5. Llangernyw Yew

This yew, aged 4000 year old is located in the Llangernyw village in Wales. This yew was planted during the Bronze Age. This tree has numerous offshoots and this is the reason as to why this tree still survives despite a fragmented core. There is also a very interesting legend associated with this yew which goes- every year on Halloween, a voice predicts the death of certain people within the following year. This yew was also included in the list of Fifty Great British Trees in 2002 in celebration of the Golden Jubilee of Queen Elizabeth II by the Tree Council.

Llangernyw Yew

4. Prometheus (WPN-114)

At an impressive 5000 years old, Prometheus is considered to be one of the oldest non – clonal organisms. Located in Nevada, United States, this bristlecone pine was chopped down in 1964 by graduate student Donald Currey aided by the U.S. Forest Service for research purposes. The tree stood at a majestic height of 17 feet with a circumference of 252 inches to boot before it was cut. The  age of this tree was determined after it was felled. The tree’s designation WPN-114 was given by Currey as it was the 114th tree sampled for his research.


3. Methuselah

This 5000 year old bristlecone pine tree’s exact location is kept as a secret as it is deemed necessary for this tree’s protection. As a pre-emtive measure to prevent its identification, no public photograph of this tree exists . This tree, nearly 5000 year old remains concealed in plain sight at the Inyo National Forest in the White Mountains of California, amongst other bristlecone pines in a grove named ‘Forest of Ancients’. The name, Methuselah is derived from the Bible (one of Noah’s ancestors who lived upto nearly a 1000 year was called Methuselah). The first pyramid built in Egypt, at Saqqara by Pharaoh Djoser could be considered Methuselah’s contemporary. Methuselah, until 2013 was considered the oldest non – clonal tree before the title was usurped by another older bristlecone pine.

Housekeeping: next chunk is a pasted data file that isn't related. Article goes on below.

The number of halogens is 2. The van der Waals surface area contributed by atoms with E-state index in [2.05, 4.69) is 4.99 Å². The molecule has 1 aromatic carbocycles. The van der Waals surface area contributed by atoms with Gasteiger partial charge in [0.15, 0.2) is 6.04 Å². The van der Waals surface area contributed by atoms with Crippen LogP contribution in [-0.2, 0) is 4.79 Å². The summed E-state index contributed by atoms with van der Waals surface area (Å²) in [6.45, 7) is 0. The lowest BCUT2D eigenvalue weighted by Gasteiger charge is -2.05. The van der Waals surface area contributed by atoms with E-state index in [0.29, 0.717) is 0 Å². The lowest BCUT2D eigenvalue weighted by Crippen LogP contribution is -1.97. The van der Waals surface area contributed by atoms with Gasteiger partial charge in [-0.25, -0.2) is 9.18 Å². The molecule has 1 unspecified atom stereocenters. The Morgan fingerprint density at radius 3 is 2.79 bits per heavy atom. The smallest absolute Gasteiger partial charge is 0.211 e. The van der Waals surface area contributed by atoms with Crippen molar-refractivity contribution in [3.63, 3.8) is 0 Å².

(Here is a photograph of a bristlecone pine which in all possibility could be Methuselah, not that we would know.)


2. Old Tjikko

Don’t let this tree’s appearance fool you, old trees don’t always have to look grand. Despite this Norway Spruce’s, unassuming appearance it has survived for nearly a millennium, 9500 years now. Located in the Fulufjallet National Park, Sweden, this tree is believed to have been part of a clonal colony as individual trees aren’t known to live that long. The tree was named ‘Old Tjikko’ by the discoverer Leif Kullman after his deceased Siberian Husky.

Old Tjikko

1. Pando

Pando is an 80,000 year old clonal colony of Quaking Aspen. Located in Utah, USA, it is also popularly known as the ‘Trembling Giant’. The grove consisting of around 50, 000 trees is spread over an area of 106 acres and its estimated weight is close to 6200 tons. The Latin meaning of the word Pando is ‘I spread’ and the name is extremely well-suited as it is believed that this organism is supposed to have been spreading for thousands of year. The network of roots of this tree is located deep in the ground, they sprout new shoots, revive trees that are dying etc and are also protected from forest fires because of their fortunate placement thus rendering this tree near invulnerable.


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Rini Kujur